For the last few weeks I have been trying to sort of my installation of the Office 365 Beta. I am not a business, but the Beta is open to individuals as well as corporate people. There are several reasons that I wanted to play with it:
- Sheer curiosity. I heard a lot about it while I was at the BPCUK conference
- Wanted to try out the full integration experience with Windows Phone 7
- Try out some sandboxed SharePoint solutions
- Set up a meeting place for the administrators of the Aberdeen Developers .Net User Group
When you get your invite to the Beta you will be asked to hand over a domain to Office 365 to take over the administration of. The majority of the time, that shouldn’t really be a problem as the domain that you are likely to want to host on Office 365 will be a dedicated one for that purpose, however, if like me you use the domain for other stuff, or you administer your own DNS settings, you won’t want to hand over the domain to their control.
Although not mentioned when you first log into the Office 365 setup page, you are able to configure the DNS settings yourself, the end result is that the domain entries simply point to Office 365, rather than being under their direct control.
Now, before we go too much further, let me state that I actually know very little about setting up DNS entries, and it was only through the help of @ianmoran that I was actually able to get mine working.
NOTE: Ian has a post here that I used as an aid to get up and running
Required DNS Records
In order to know the DNS settings that you need to configure you have to log into the administration section of Office 365. Once in there, click on Admin. From there, click on Domains in the left hand menu, then click on the domain that you want to administer. Once there, click on DNS Manager, and you will see something like the following:
These are all the records that you will need to configure on your domain. The first set are used for the Exchange Email and the second set are used of setting up Lync 2010.
If like me, you will be able to set up the majority of these records without too much trouble. It is just a case of logging into your hosting provider and adding the records. I did this without any problems through Blacknight’s control panel for the MX, CNAME and TXT records.
However, when it came to the SRV records, I was stumped. I had never heard of SRV (Service Record) before, and through the Blacknight control panel it appeared that I was only able to create the _tcp protocol record, there was no option to create a _tls protocol record. A quick email to the support team confirmed this, but I was told that they would be able to create the record on my behalf, phew!
With all the records created, I set about testing it. The Exchange email started working straight away, both through Outlook on the desktop, Webmail on the Internet, and through Outlook on my Windows Phone 7. Success!!
However, when it came to Lync 2010, I just couldn’t get it to work!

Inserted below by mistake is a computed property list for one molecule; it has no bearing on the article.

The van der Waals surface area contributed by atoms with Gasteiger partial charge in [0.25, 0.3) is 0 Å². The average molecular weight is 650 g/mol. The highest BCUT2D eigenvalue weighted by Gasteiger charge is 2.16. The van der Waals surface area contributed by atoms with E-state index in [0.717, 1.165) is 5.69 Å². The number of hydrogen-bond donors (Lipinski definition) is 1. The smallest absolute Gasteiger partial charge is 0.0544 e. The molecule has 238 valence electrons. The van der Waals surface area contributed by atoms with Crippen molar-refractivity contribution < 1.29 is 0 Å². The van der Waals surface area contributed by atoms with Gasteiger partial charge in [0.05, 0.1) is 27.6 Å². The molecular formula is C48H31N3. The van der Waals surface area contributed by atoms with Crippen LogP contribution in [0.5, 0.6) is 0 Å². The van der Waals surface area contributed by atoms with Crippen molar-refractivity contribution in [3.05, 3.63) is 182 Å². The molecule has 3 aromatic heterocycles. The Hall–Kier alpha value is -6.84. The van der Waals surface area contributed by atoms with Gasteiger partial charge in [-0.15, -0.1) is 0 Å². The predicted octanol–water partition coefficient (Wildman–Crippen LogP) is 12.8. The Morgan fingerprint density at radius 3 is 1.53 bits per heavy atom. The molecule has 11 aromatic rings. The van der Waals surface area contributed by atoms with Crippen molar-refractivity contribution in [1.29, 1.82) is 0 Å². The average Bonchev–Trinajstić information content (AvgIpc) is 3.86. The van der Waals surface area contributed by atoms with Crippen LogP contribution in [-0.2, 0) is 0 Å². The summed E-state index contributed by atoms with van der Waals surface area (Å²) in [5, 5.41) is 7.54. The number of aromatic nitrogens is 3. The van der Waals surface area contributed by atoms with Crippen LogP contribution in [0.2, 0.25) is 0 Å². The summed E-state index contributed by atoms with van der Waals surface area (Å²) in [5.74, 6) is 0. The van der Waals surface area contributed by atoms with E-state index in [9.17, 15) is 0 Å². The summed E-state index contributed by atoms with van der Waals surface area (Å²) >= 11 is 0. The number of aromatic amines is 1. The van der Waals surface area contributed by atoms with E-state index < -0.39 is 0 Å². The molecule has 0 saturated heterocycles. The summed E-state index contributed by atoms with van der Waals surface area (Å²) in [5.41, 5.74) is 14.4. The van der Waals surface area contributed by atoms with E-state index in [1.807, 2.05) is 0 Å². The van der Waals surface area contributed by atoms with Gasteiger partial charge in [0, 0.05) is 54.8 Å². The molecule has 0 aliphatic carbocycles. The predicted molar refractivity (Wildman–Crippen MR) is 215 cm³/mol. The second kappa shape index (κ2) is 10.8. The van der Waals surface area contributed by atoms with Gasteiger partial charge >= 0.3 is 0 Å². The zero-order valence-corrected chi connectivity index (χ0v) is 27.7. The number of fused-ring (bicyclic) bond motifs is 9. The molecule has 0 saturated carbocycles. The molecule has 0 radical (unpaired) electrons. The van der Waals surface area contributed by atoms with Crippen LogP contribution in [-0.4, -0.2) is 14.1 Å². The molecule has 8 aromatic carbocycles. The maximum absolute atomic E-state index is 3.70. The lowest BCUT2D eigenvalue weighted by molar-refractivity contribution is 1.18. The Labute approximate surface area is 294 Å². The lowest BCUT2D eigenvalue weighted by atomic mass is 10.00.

Manual Lync 2010 Configuration
With the help of Ian, I was able to set up Lync 2010 manually, to prove that it worked at all. This was done by going into Lync and selecting Tools | Options, and from there click “Advanced...”
Then, in the Advanced Connection Settings dialogue, manually configure the internal and external server names to be sipdir.online.lync.com:443:
And this will allow you to log into Lync using your user that you set up in Office 365.
Testing SRV Records
Although manually settings the records was “fine” I wanted to figure out what was wrong with my set up. In order to do that, I had to figure out what the records were set up as. The feedback that I was getting from Blacknight was that everything was fine on their end, but I had no way of verifying that. I had a report that they were using dig to confirm the records, however, I don’t have a linux server to use that command, and even though I installed the Windows version of dig, I just couldn’t get it to work.
I fell back on trying to use nslookup to get the information that I needed, and I was finally able to figure out how to do this.
- Start | run
- Type cmd then press enter
- Type nslookup and then press enter
- Type set type=srv and then press enter
- Type _sip._tls.
and press enter
- You will then get the record back
- Type _sipfederationtls._tcp.
and press enter
- You will then get your record back
The output should look something like this:
NOTE: There records are the ones that are misconfigured
Now, when I looked at this, I thought everything looked ok, when compared to the above screen shot for the DNS Manager settings within Office 365. However, when I showed this to Ian, who must have a keener eye than me, he told me that the _tls entry was incorrect. Notice how the svr hostname is appended with .aberdeendevelopers.co.uk? That is incorrect. Turns out that the SRV record which had been entered by Blacknight was missing a trailing period, which meant that the domain name was getting appended. I didn’t realise setting up DNS entries was this complicated!!
Another quick email to Blacknight support cleared up this problem, and I was then able to connect to Lync 2010, win!comments powered by Disqus